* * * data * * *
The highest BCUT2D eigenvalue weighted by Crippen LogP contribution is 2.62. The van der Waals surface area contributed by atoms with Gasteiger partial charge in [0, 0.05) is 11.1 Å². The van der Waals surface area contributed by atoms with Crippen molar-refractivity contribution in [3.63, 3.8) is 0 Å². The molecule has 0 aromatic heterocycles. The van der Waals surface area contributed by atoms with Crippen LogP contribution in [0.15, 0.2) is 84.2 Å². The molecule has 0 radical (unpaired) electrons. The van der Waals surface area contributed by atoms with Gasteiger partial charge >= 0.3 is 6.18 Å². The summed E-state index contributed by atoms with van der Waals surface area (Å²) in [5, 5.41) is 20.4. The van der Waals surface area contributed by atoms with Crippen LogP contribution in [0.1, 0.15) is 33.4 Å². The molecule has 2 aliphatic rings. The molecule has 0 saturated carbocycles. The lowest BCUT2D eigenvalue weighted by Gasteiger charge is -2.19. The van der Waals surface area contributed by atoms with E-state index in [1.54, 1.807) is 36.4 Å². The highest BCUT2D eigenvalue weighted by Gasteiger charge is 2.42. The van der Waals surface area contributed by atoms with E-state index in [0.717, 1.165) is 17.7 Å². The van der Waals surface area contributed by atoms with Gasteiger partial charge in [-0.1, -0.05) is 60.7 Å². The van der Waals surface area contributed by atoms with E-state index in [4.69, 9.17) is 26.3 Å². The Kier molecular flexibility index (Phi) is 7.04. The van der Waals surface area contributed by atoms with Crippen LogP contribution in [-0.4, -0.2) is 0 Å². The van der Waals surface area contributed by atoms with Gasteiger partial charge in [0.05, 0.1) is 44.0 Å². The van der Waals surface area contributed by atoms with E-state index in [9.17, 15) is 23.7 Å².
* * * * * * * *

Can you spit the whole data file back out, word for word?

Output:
The highest BCUT2D eigenvalue weighted by Crippen LogP contribution is 2.62. The van der Waals surface area contributed by atoms with Gasteiger partial charge in [0, 0.05) is 11.1 Å². The van der Waals surface area contributed by atoms with Crippen molar-refractivity contribution in [3.63, 3.8) is 0 Å². The molecule has 0 aromatic heterocycles. The van der Waals surface area contributed by atoms with Crippen LogP contribution in [0.15, 0.2) is 84.2 Å². The molecule has 0 radical (unpaired) electrons. The van der Waals surface area contributed by atoms with Gasteiger partial charge >= 0.3 is 6.18 Å². The summed E-state index contributed by atoms with van der Waals surface area (Å²) in [5, 5.41) is 20.4. The van der Waals surface area contributed by atoms with Crippen LogP contribution in [0.1, 0.15) is 33.4 Å². The molecule has 2 aliphatic rings. The molecule has 0 saturated carbocycles. The lowest BCUT2D eigenvalue weighted by Gasteiger charge is -2.19. The van der Waals surface area contributed by atoms with E-state index in [1.54, 1.807) is 36.4 Å². The highest BCUT2D eigenvalue weighted by Gasteiger charge is 2.42. The van der Waals surface area contributed by atoms with E-state index in [0.717, 1.165) is 17.7 Å². The van der Waals surface area contributed by atoms with Gasteiger partial charge in [-0.1, -0.05) is 60.7 Å². The van der Waals surface area contributed by atoms with E-state index in [4.69, 9.17) is 26.3 Å². The Kier molecular flexibility index (Phi) is 7.04. The van der Waals surface area contributed by atoms with Crippen LogP contribution in [-0.4, -0.2) is 0 Å². The van der Waals surface area contributed by atoms with Gasteiger partial charge in [0.05, 0.1) is 44.0 Å². The van der Waals surface area contributed by atoms with E-state index in [9.17, 15) is 23.7 Å².